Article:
#7-Enlist the help of others. When your novel is done, find beta readers who will offer feedback on your draft. Join a writer’s group, either in person or online. Design your own cover or get someone to help you. Ask trustworthy people you know to edit. Chip Rouse over here and my mother, a long-time English teacher, edited my novels. Enter independent author contests. Remember: the project is yours, so you can give to it as much or as little as you like.

#8-Connect with local libraries, media, and the community. They will be good first supporters. In June, I kicked off the summer reading program in Anne Arundel County with a book talk; over the last month, I’ve attended three book clubs for Inn Significant, my latest novel, and I just attended a book signing in Oxford, MD, where the book is set. Enjoy meeting people and networking.

#9-Set up a blog and get a base of readers. Write about your writing, and get personal with your readers. It’s the best way to begin.

And finally,

#10-Remember, writing books is your love and not the way you make your living. While I would love be on the New York Times Bestseller list (who wouldn’t?), there are thousands of us out there hoping for the same thing. I have to remind myself of why I do this sometimes. The other day when I was struggling with new and innovative ways to promote my book, a friend asked me this question: He said, Do you write to sell or do you write to tell a good story?

I write to tell a good story.

If you have a love of storytelling, then just do it. Tell your story. If you make 10 people happy or thousands, remember why you do it in the first place.

Stephanie

20841993_10155523297888954_3655226197486168242_nStephanie Verni is Professor of Business Communication at Stevenson University and is the author of Inn Significant, Baseball Girl, and Beneath the Mimosa Tree. Along with her colleagues Leeanne Bell McManus and Chip Rouse, she is a co-author of Event Planning: Communicating Theory and Practice, published by Kendall-Hunt.

 

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Inn Significant Named Finalist in National Indie Excellence Awards

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It’s what every writer dreams of — a little recognition for the work you slaved over for a year and a half. Just a little nod to let you know your work was not done in vain.

As I have chosen my own path of writing and publishing as an independent author, whereby I do all the work on the book myself—from writing it to editing it to designing the cover and laying it out for print and for digital media to uploading it and publishing it via my hub Mimosa Publishing—being a finalist in the National Indie Excellence Awards really means something to me. I am so grateful and thankful to those who read and reviewed Inn Significant at NIEA in order for it to earn a place in the contest. Thank you so much for this honor.

Two years ago, Beneath the Mimosa Tree was also a finalist in this same contest. I was tickled pink then, and I’m tickled pink now.

Being an independent author is not really all that glamorous, as you can surmise from the grunt work I just shared that we must do; there is no one else who does it for us. We get down and dirty. We have people help us edit. We write, revise, write some more, and revise some more. We spend hours on a book—and trust me, it’s not for the money. We do it for the sheer love of the craft: of writing, of storytelling, and of making those who read our books happy they picked it up.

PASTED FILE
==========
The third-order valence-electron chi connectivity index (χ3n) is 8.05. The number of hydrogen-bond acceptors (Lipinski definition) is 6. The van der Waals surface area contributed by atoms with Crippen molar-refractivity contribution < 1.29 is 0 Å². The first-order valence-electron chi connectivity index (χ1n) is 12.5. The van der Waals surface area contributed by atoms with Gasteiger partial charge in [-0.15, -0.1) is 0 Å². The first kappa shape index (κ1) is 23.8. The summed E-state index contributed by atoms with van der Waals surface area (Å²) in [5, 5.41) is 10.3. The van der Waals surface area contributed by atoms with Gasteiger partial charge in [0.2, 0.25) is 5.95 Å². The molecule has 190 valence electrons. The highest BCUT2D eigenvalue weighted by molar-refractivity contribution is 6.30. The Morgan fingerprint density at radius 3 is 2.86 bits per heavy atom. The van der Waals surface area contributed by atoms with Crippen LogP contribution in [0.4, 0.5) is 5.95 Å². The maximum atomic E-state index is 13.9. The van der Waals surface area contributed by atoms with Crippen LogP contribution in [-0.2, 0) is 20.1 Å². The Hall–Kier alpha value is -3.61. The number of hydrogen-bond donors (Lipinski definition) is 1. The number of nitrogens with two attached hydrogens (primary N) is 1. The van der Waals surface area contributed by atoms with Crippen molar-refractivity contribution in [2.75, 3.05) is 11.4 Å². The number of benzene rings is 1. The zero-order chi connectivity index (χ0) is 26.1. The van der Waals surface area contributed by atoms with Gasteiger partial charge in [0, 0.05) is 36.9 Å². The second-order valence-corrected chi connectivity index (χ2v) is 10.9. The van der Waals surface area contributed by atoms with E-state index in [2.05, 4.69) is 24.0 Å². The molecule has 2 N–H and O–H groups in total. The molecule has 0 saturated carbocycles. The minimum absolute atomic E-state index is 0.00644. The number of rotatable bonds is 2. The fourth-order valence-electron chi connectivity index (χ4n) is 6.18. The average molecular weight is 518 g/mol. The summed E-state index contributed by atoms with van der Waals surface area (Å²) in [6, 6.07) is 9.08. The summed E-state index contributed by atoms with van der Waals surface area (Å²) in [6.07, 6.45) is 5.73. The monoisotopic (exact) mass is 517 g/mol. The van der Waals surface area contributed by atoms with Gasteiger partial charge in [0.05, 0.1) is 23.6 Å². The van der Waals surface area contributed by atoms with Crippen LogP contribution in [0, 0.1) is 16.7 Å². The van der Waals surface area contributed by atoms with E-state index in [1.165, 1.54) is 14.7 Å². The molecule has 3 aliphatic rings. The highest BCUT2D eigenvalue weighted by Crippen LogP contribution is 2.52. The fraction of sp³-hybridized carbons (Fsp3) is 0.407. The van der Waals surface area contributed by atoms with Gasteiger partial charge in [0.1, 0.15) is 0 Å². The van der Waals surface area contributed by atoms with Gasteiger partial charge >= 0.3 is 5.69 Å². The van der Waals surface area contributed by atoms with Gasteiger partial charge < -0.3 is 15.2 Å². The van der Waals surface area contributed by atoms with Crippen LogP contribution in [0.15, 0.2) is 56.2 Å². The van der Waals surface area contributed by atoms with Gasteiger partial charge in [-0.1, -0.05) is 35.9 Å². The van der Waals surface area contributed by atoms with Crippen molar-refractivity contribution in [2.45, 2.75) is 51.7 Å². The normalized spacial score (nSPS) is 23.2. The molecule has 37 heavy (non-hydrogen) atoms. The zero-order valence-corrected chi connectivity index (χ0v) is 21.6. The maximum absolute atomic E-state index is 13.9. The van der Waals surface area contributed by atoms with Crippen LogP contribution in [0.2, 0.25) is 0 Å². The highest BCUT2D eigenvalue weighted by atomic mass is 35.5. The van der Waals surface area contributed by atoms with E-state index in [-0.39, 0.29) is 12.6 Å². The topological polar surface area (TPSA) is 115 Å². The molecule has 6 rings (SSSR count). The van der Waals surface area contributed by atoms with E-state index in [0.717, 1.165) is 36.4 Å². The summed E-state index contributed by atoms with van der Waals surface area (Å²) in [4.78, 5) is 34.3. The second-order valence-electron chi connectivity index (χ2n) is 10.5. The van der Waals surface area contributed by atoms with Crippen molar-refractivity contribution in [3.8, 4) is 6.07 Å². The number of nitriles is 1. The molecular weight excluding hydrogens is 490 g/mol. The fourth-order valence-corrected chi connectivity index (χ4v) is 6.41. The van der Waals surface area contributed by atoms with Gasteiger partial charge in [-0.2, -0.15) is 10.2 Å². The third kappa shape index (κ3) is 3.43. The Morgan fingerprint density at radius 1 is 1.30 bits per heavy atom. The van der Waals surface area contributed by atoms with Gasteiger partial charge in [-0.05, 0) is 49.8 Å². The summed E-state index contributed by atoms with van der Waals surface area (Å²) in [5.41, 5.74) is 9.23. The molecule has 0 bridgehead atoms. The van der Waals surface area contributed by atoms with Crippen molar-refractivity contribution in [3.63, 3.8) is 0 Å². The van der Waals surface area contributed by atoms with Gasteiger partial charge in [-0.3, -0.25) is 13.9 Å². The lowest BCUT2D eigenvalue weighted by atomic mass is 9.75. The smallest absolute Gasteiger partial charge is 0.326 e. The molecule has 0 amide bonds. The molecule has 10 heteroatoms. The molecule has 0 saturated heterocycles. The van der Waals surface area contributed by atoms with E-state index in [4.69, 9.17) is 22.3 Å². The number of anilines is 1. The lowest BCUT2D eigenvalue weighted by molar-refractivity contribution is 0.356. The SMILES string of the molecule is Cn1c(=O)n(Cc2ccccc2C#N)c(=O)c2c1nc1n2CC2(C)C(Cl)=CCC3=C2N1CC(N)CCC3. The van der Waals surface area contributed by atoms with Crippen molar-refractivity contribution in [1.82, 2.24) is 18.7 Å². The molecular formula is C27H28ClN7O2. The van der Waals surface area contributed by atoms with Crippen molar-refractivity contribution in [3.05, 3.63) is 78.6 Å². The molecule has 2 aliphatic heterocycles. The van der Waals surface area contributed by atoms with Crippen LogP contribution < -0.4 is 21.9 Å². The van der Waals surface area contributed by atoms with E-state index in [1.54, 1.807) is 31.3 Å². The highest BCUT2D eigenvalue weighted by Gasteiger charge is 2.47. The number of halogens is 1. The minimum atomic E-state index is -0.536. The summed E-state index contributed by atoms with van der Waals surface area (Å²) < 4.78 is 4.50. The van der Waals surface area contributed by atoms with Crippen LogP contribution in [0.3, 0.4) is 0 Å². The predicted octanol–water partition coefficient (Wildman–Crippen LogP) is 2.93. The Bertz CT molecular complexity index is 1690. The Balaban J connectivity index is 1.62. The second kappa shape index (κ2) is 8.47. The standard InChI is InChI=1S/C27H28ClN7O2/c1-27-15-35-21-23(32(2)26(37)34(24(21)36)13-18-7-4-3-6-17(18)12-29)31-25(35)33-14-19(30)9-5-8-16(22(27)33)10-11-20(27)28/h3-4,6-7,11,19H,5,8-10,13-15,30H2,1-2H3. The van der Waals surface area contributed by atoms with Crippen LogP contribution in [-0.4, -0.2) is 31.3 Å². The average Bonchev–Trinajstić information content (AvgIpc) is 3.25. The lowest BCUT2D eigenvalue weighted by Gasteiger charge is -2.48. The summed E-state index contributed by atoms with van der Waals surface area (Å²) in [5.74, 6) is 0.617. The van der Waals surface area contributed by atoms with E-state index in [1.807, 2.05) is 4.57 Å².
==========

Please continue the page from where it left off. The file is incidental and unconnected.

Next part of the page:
That’s the very simple answer as to why I continue to write and be an independent author.

It’s not easy to break into the publishing world, and years ago, writers did not have the means by which to publish ourselves. Places like Amazon and Barnes & Noble make it easy for people like me who have the knowledge of publishing books (and magazines, as I also have the experience as editor of Orioles Magazine) and are not afraid to tackle this process. For that, I am thankful. We didn’t have this avenue 15 years ago. Just as musicians and YouTubers have independent avenues, so do we, as writers.

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The finalist medal.

To the people who actually read my books and tell me they like them, thank you. You all push me to want to tell you even better stories each time I sit down to write.

So, thank you EVERYONE. Thank you to readers of Steph’s Scribe, thank you to those who have written reviews of my books, thank you to readers of my books, and especially, today, thank you to NIEA for this recognition.

You made my weekend.

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About Inn Significant: A Novel

Two years after receiving the horrifying news of her husband Gil’s death, Milly Foster continues to struggle to find her way out of a state of depression. As a last-ditch effort and means of intervention, Milly’s parents convince her to run their successful Inn during their absence as they help a friend establish a new bed and breakfast in Ireland. Milly reluctantly agrees; when she arrives at the picturesque, waterfront Inn Significant, her colleague, John, discovers a journal written by her late grandmother that contains a secret her grandmother kept from the family. Reading her grandmother’s words, and being able to identify with her Nana’s own feelings of loss, sparks the beginning of Milly’s climb out of the darkness and back to the land of the living.

Stephanie Verni is Professor of Business Communication at Stevenson University and is the author of Inn Significant, Baseball Girl, and Beneath the Mimosa Tree. Along with her colleagues Leeanne Bell McManus and Chip Rouse, she is a co-author of Event Planning: Communicating Theory and Practice, published by Kendall-Hunt.

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Answering the Question: How Many Books Have You Sold?

How many books have you sold?

It’s the question people like to ask me about my recently released novel entitled Inn Significant. It seems to be the question people have on their minds as the marker that indicates how successful the book has been thus far.

The funny thing is, I liken the question to someone asking me about my age, how much I make, or how robust my sex life is.